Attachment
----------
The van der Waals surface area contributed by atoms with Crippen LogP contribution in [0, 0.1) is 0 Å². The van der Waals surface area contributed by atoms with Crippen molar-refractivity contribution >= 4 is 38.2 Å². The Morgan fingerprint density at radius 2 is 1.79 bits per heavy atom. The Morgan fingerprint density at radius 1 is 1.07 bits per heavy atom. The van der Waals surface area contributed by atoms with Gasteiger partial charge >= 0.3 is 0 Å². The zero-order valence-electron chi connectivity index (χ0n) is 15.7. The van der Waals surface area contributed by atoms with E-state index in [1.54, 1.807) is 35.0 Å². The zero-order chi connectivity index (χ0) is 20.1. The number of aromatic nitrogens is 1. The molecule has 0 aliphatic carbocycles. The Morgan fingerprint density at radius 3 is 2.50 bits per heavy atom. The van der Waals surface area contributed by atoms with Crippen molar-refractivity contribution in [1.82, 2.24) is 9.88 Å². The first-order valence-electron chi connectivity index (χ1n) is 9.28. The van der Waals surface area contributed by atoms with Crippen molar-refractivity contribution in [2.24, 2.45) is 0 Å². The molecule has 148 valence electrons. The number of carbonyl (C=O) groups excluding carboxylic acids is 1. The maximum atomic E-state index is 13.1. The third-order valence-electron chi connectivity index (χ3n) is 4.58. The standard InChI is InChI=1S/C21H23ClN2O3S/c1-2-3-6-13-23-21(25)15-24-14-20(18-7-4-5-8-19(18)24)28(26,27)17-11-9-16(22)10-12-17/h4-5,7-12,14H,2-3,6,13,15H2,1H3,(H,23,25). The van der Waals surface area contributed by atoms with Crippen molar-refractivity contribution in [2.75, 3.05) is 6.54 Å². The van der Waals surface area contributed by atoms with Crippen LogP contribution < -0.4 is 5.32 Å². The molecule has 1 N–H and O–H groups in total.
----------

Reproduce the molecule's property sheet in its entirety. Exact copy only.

The van der Waals surface area contributed by atoms with Crippen LogP contribution in [0, 0.1) is 0 Å². The van der Waals surface area contributed by atoms with Crippen molar-refractivity contribution >= 4 is 38.2 Å². The Morgan fingerprint density at radius 2 is 1.79 bits per heavy atom. The Morgan fingerprint density at radius 1 is 1.07 bits per heavy atom. The van der Waals surface area contributed by atoms with Gasteiger partial charge >= 0.3 is 0 Å². The zero-order valence-electron chi connectivity index (χ0n) is 15.7. The van der Waals surface area contributed by atoms with E-state index in [1.54, 1.807) is 35.0 Å². The zero-order chi connectivity index (χ0) is 20.1. The number of aromatic nitrogens is 1. The molecule has 0 aliphatic carbocycles. The Morgan fingerprint density at radius 3 is 2.50 bits per heavy atom. The van der Waals surface area contributed by atoms with Crippen molar-refractivity contribution in [1.82, 2.24) is 9.88 Å². The first-order valence-electron chi connectivity index (χ1n) is 9.28. The van der Waals surface area contributed by atoms with Crippen molar-refractivity contribution in [2.24, 2.45) is 0 Å². The molecule has 148 valence electrons. The number of carbonyl (C=O) groups excluding carboxylic acids is 1. The maximum atomic E-state index is 13.1. The third-order valence-electron chi connectivity index (χ3n) is 4.58. The standard InChI is InChI=1S/C21H23ClN2O3S/c1-2-3-6-13-23-21(25)15-24-14-20(18-7-4-5-8-19(18)24)28(26,27)17-11-9-16(22)10-12-17/h4-5,7-12,14H,2-3,6,13,15H2,1H3,(H,23,25). The van der Waals surface area contributed by atoms with Crippen molar-refractivity contribution in [2.75, 3.05) is 6.54 Å². The van der Waals surface area contributed by atoms with Crippen LogP contribution < -0.4 is 5.32 Å². The molecule has 1 N–H and O–H groups in total.